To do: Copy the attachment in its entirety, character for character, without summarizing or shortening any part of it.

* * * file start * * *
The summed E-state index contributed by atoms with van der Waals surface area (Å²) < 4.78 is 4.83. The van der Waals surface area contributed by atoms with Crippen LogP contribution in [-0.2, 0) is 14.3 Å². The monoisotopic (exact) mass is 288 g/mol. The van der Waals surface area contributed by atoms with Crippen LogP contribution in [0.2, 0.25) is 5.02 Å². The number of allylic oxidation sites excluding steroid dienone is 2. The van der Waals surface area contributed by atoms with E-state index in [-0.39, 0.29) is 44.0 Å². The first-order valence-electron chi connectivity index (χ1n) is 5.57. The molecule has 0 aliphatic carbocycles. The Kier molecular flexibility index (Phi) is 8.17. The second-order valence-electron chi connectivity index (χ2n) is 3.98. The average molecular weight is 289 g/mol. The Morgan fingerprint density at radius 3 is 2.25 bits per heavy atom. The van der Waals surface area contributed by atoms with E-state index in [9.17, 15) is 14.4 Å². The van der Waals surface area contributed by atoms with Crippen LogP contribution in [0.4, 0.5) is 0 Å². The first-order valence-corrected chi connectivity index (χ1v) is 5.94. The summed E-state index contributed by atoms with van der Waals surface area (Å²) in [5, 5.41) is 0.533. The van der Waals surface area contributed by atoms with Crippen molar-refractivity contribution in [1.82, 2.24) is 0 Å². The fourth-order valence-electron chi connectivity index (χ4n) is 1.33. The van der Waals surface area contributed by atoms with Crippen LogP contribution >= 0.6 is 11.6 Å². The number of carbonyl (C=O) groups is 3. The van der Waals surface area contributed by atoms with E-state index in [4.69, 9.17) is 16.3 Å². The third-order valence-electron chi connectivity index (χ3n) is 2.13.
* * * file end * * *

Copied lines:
The summed E-state index contributed by atoms with van der Waals surface area (Å²) < 4.78 is 4.83. The van der Waals surface area contributed by atoms with Crippen LogP contribution in [-0.2, 0) is 14.3 Å². The monoisotopic (exact) mass is 288 g/mol. The van der Waals surface area contributed by atoms with Crippen LogP contribution in [0.2, 0.25) is 5.02 Å². The number of allylic oxidation sites excluding steroid dienone is 2. The van der Waals surface area contributed by atoms with E-state index in [-0.39, 0.29) is 44.0 Å². The first-order valence-electron chi connectivity index (χ1n) is 5.57. The molecule has 0 aliphatic carbocycles. The Kier molecular flexibility index (Phi) is 8.17. The second-order valence-electron chi connectivity index (χ2n) is 3.98. The average molecular weight is 289 g/mol. The Morgan fingerprint density at radius 3 is 2.25 bits per heavy atom. The van der Waals surface area contributed by atoms with E-state index in [9.17, 15) is 14.4 Å². The van der Waals surface area contributed by atoms with Crippen LogP contribution in [0.4, 0.5) is 0 Å². The first-order valence-corrected chi connectivity index (χ1v) is 5.94. The summed E-state index contributed by atoms with van der Waals surface area (Å²) in [5, 5.41) is 0.533. The van der Waals surface area contributed by atoms with Crippen molar-refractivity contribution in [1.82, 2.24) is 0 Å². The fourth-order valence-electron chi connectivity index (χ4n) is 1.33. The van der Waals surface area contributed by atoms with Crippen LogP contribution >= 0.6 is 11.6 Å². The number of carbonyl (C=O) groups is 3. The van der Waals surface area contributed by atoms with E-state index in [4.69, 9.17) is 16.3 Å². The third-order valence-electron chi connectivity index (χ3n) is 2.13.